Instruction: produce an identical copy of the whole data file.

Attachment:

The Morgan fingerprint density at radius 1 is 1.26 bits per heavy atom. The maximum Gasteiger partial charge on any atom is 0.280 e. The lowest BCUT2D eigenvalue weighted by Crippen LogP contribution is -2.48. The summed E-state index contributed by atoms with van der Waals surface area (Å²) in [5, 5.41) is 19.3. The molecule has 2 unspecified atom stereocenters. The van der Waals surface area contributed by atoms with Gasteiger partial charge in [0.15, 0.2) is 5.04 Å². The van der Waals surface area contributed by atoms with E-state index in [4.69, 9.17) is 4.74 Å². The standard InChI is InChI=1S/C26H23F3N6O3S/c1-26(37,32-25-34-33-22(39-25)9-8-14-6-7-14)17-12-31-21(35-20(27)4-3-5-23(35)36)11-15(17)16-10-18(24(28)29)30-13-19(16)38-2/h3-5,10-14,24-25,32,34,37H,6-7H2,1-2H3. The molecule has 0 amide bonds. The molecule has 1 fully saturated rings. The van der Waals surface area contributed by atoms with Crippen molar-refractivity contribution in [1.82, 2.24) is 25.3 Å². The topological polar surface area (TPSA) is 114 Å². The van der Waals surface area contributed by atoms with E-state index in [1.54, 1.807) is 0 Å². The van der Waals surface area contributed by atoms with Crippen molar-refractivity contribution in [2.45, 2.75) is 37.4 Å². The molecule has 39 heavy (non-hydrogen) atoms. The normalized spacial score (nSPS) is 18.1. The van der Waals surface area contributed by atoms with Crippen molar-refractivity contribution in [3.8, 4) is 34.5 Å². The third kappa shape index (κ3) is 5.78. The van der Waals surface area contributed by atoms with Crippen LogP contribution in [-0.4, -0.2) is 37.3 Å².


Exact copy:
The Morgan fingerprint density at radius 1 is 1.26 bits per heavy atom. The maximum Gasteiger partial charge on any atom is 0.280 e. The lowest BCUT2D eigenvalue weighted by Crippen LogP contribution is -2.48. The summed E-state index contributed by atoms with van der Waals surface area (Å²) in [5, 5.41) is 19.3. The molecule has 2 unspecified atom stereocenters. The van der Waals surface area contributed by atoms with Gasteiger partial charge in [0.15, 0.2) is 5.04 Å². The van der Waals surface area contributed by atoms with E-state index in [4.69, 9.17) is 4.74 Å². The standard InChI is InChI=1S/C26H23F3N6O3S/c1-26(37,32-25-34-33-22(39-25)9-8-14-6-7-14)17-12-31-21(35-20(27)4-3-5-23(35)36)11-15(17)16-10-18(24(28)29)30-13-19(16)38-2/h3-5,10-14,24-25,32,34,37H,6-7H2,1-2H3. The molecule has 0 amide bonds. The molecule has 1 fully saturated rings. The van der Waals surface area contributed by atoms with Crippen molar-refractivity contribution in [1.82, 2.24) is 25.3 Å². The topological polar surface area (TPSA) is 114 Å². The van der Waals surface area contributed by atoms with E-state index in [1.54, 1.807) is 0 Å². The van der Waals surface area contributed by atoms with Crippen molar-refractivity contribution in [2.45, 2.75) is 37.4 Å². The molecule has 39 heavy (non-hydrogen) atoms. The normalized spacial score (nSPS) is 18.1. The van der Waals surface area contributed by atoms with Crippen molar-refractivity contribution in [3.8, 4) is 34.5 Å². The third kappa shape index (κ3) is 5.78. The van der Waals surface area contributed by atoms with Crippen LogP contribution in [-0.4, -0.2) is 37.3 Å².